What are the most accepted ways to visualize the results of an independent two sample t-test? Is a numeric table more often used or some sort of plot? The goal is for a casual observer to look at the figure and immediately see that they are probably from two different populations.
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It is worth being clear on the purpose of your plot. In general, there are two different kinds of goals: you can make plots for yourself to assess the assumptions you are making and guide the data analysis process, or you can make plots to communicate a result to others. These are not the same; for example, many viewers / readers of your plot / analysis may be statistically unsophisticated, and may not be familiar with the idea of, say, equal variance and its role in a t-test. You want your plot to convey the important information about your data even to consumers like them. They are implicitly trusting that you have done things correctly. From your question setup, I gather you are after the latter type.
Realistically, the most common and accepted plot for communicating the results of a t-test to others (set aside whether it is actually the most appropriate) is a bar chart of means with standard error bars. This does match the t-test very well in that a t-test compares two means using their standard errors. When you have two independent groups, this will yield a picture that is intuitive, even for the statistically unsophisticated, and (data willing) people can "immediately see that they are probably from two different populations". Here is a simple example using @Tim's data:
That said, data visualization specialists typically disdain these plots. They are often derided as "dynamite plots" (cf., Why dynamite plots are bad). In particular, if you have only a few data, it is often recommended that you simply show the data themselves. If the points overlap, you can jitter them (add a small amount of random noise) so that they no longer overlap. Because a t-test is fundamentally about means and standard errors, it is best to overlay the means and standard errors onto such a plot. Here is a different version:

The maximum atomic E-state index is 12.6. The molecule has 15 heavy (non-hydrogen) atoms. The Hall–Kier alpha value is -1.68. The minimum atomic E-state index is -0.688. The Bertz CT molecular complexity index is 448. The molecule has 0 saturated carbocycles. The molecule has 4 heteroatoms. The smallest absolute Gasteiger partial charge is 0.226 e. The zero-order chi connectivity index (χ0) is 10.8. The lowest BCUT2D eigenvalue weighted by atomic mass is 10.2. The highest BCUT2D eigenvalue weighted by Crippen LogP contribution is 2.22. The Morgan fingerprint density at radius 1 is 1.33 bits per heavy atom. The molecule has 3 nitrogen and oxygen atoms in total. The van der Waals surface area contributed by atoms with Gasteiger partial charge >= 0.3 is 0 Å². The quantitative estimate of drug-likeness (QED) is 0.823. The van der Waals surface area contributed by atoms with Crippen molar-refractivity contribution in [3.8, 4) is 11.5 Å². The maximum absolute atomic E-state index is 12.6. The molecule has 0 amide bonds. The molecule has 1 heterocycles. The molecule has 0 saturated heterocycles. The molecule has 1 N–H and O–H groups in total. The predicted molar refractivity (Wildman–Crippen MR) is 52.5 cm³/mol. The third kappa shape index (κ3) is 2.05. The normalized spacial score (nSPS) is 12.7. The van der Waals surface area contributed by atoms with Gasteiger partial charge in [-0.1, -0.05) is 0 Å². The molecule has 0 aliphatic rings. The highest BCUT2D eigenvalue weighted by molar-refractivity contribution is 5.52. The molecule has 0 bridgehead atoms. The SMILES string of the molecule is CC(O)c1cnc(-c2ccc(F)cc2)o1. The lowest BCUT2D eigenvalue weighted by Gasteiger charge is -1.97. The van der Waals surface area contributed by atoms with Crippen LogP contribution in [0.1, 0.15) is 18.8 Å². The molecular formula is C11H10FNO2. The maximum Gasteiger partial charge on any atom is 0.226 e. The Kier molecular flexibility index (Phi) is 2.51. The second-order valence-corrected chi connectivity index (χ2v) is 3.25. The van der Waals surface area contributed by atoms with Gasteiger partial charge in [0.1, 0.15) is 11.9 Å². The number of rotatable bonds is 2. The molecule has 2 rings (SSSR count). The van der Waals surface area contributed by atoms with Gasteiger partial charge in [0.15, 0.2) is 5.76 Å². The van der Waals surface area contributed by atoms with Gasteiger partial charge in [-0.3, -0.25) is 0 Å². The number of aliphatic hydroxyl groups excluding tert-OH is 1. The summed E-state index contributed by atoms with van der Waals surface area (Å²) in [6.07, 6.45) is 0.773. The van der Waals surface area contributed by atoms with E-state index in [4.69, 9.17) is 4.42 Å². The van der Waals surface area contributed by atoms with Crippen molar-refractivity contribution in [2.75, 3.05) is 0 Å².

If you have a lot of data, boxplots may be a better choice to get a quick overview of the distributions, and you can overlay the means and SEs there too.
Simple plots of the data, and boxplots, are sufficiently simple that most people will be able to understand them even if they aren't very statistically savvy. Bear in mind, though, that none of these make it easy to assess the validity of having used a t-test to compare your groups. Those goals are best served by different kinds of plots.
The most commonly used way to visualize $t$-test-like comparison is to use boxplots. Below I provide example using dataset describing "relationship between marijuana smoking and a deficit in performance on a task measuring short term memory" from this site.
Actually, boxplots are commonly used for "informal" hypothesis testing, for example as described by Yoav Benjamini in 1988 paper Opening the Box of a Boxplot:
This plot does not show quantities directly involved in $t$-test, as @NickCox noticed. If you want direct comparison of means with confidence intervals you can use bar plot with marked confidence intervals. Using means and confidence intervals also enables you to conduct hypothesis test (see here or here).
As you can see from other posts and comments under this thread, both boxplots and dynamite plots are somewhat controversial choice, so let me give you one more alternative that was not mentioned yet. First, recall that $t$-test and regression are related. You can plot $t$-test-like comparison as two points with errorbars (confidence intervals) that are connected with line. Slope of the line is proportional to regression slope if you used linear regression rather than $t$-test in this situation. Major advantage of such plot is that it enables you to easily judge the magnitude of difference of means by looking at the slope of the line. It's disadvantage may be that it may suggest that there is some "continuity" between the means (i.e. that you had paired samples).
Boxplots seem to be more commonly used since they provide more information about the distribution of variables visualized (comparing to mean with confidence interval only). They also complement rather than duplicate the information from $t$-test and such usage of plot is encouraged by most style guides, e.g. by Publication Manual of the American Psychological Association:
This is mostly a variation on the helpful answers by @Tim and @gung, but the graphs cannot be fitted into a comment.
Small but possibly useful points:
Quantile-box plots for smokers and non-smokers. The boxes show medians and quartiles. The horizontal lines in blue show means.
Note. The graph was created in Stata. Here is the code for those interested.
EDIT. This further idea in response to the answer by @Frank Harrell superimposes two normal probability plots (really quantile-quantile plots). The horizontal lines show means. Some would want to add lines for each group indicating perfect fit, e.g. through ($0$, its mean) and ($1$, its mean $+$ its SD) or robust-resistant alternatives.
Besides the nice goal of presenting the results there should be some consideration about which graphics check the assumptions of the two-sample equal variance $t$-test for it to have excellent performance. That would be normal inverse functions of the two empirical cumulative distribution functions. To satisfy the test assumptions these two curves must be parallel straight lines.